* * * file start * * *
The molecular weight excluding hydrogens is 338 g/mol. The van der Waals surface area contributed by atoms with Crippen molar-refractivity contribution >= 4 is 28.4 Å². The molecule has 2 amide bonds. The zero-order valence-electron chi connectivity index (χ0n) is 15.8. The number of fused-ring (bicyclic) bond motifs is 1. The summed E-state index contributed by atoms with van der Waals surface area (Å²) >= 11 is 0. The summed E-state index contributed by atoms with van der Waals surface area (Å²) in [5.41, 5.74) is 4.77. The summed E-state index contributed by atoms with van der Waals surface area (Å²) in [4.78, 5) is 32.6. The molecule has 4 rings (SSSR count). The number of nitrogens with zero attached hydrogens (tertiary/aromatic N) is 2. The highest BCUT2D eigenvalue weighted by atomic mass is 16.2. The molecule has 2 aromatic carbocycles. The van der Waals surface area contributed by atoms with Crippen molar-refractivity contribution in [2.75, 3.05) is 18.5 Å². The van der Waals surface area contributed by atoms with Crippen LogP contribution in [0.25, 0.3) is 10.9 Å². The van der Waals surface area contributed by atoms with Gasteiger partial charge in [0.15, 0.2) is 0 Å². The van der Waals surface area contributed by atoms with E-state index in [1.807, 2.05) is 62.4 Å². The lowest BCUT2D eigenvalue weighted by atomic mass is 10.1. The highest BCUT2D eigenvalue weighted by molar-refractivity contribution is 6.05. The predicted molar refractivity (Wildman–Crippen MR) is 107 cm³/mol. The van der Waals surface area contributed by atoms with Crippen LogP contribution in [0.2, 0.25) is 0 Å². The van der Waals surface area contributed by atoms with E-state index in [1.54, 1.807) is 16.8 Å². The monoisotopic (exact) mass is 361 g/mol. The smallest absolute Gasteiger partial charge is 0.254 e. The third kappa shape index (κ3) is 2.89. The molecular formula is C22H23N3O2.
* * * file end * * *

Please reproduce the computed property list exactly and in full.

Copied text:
The molecular weight excluding hydrogens is 338 g/mol. The van der Waals surface area contributed by atoms with Crippen molar-refractivity contribution >= 4 is 28.4 Å². The molecule has 2 amide bonds. The zero-order valence-electron chi connectivity index (χ0n) is 15.8. The number of fused-ring (bicyclic) bond motifs is 1. The summed E-state index contributed by atoms with van der Waals surface area (Å²) >= 11 is 0. The summed E-state index contributed by atoms with van der Waals surface area (Å²) in [5.41, 5.74) is 4.77. The summed E-state index contributed by atoms with van der Waals surface area (Å²) in [4.78, 5) is 32.6. The molecule has 4 rings (SSSR count). The number of nitrogens with zero attached hydrogens (tertiary/aromatic N) is 2. The highest BCUT2D eigenvalue weighted by atomic mass is 16.2. The molecule has 2 aromatic carbocycles. The van der Waals surface area contributed by atoms with Crippen molar-refractivity contribution in [2.75, 3.05) is 18.5 Å². The van der Waals surface area contributed by atoms with Crippen LogP contribution in [0.25, 0.3) is 10.9 Å². The van der Waals surface area contributed by atoms with Gasteiger partial charge in [0.15, 0.2) is 0 Å². The van der Waals surface area contributed by atoms with E-state index in [1.807, 2.05) is 62.4 Å². The lowest BCUT2D eigenvalue weighted by atomic mass is 10.1. The highest BCUT2D eigenvalue weighted by molar-refractivity contribution is 6.05. The predicted molar refractivity (Wildman–Crippen MR) is 107 cm³/mol. The van der Waals surface area contributed by atoms with Crippen LogP contribution in [0.2, 0.25) is 0 Å². The van der Waals surface area contributed by atoms with E-state index in [1.54, 1.807) is 16.8 Å². The monoisotopic (exact) mass is 361 g/mol. The smallest absolute Gasteiger partial charge is 0.254 e. The third kappa shape index (κ3) is 2.89. The molecular formula is C22H23N3O2.